May 6, 2014

Notes and comments, May 6, 2014

After visiting California recently, I made a flurry of posts, several of which generated considerable discussion.

Here is a catch-all post to complete the set.  Read more

April 30, 2014

Hardware and storage notes

My California trip last week focused mainly on software — duh! — but I had some interesting hardware/storage/architecture discussions as well, especially in the areas of:

I also got updated as to typical Hadoop hardware.

If systems are designed at the whole-rack level or higher, then there can be much more flexibility and efficiency in terms of mixing and connecting CPU, RAM and storage. The Google/Facebook/Amazon cool kids are widely understood to be following this approach, so others are naturally considering it as well. My most interesting of several mentions of that point was when I got the chance to talk with Berkeley computer architecture guru Dave Patterson, who’s working on plans for 100-petabyte/terabit-networking kinds of systems, for usage after 2020 or so. (If you’re interested, you might want to contact him; I’m sure he’d love more commercial sponsorship.)

One of Dave’s design assumptions is that Moore’s Law really will end soon (or at least greatly slow down), if by Moore’s Law you mean that every 18 months or so one can get twice as many transistors onto a chip of the same area and cost than one could before. However, while he thinks that applies to CPU and RAM, Dave thinks flash is an exception. I gathered that he thinks the power/heat reasons for Moore’s Law to end will be much harder to defeat than the other ones; note that flash, because of what it’s used for, has vastly less power running through it than CPU or RAM do.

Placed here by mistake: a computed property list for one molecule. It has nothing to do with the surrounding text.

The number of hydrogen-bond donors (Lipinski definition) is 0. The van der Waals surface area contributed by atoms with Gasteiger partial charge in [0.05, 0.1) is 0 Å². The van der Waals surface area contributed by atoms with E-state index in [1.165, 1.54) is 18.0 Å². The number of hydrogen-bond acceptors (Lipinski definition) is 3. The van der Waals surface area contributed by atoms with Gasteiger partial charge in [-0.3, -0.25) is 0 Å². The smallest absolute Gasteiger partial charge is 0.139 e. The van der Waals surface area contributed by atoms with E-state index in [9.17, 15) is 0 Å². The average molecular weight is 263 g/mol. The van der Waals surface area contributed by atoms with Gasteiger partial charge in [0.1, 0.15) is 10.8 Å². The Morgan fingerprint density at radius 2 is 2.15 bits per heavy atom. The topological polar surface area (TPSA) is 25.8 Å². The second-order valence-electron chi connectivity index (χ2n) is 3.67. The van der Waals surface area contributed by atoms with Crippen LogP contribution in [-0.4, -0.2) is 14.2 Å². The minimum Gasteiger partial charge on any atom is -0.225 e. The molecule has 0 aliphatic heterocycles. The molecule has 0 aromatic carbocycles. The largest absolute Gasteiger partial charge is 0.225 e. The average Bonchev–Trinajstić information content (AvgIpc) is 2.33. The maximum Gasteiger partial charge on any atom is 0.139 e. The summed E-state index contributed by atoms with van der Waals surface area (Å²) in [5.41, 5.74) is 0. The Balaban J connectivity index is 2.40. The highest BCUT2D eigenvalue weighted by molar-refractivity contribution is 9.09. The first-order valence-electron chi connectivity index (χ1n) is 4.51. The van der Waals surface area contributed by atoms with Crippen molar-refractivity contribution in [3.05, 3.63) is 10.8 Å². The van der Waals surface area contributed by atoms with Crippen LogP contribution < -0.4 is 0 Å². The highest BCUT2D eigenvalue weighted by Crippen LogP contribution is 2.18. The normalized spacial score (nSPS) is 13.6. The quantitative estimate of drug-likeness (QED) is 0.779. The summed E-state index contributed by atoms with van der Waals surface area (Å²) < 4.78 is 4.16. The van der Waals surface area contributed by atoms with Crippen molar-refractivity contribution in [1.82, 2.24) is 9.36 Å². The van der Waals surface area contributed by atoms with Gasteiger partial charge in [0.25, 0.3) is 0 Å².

Read more

April 30, 2014

The Intel investment in Cloudera

Intel recently made a huge investment in Cloudera, stated facts about which start:

Give or take stock preferences, etc., that’s around a $4.1 billion valuation post-money, but Cloudera does say it now has “most of $1 billion” in the bank.

Cloudera further told me when I visited last Friday that the majority of the Intel investment is net new money. (I presume that the rest of the round is net-new as well.) Hence, I conclude that previous investors sold in the aggregate less than 10% of total holdings to Intel. While I’m pretty sure Mike Olson is buying himself a couple of nice toys, in most respects it’s business-as-usual at Cloudera, with the same investors, directors and managers they had before. By way of contrast, many of the “cashing-out” rumors going around are OBVIOUSLY absurd, unless you think Intel acquired a much larger fraction of Cloudera than it actually did.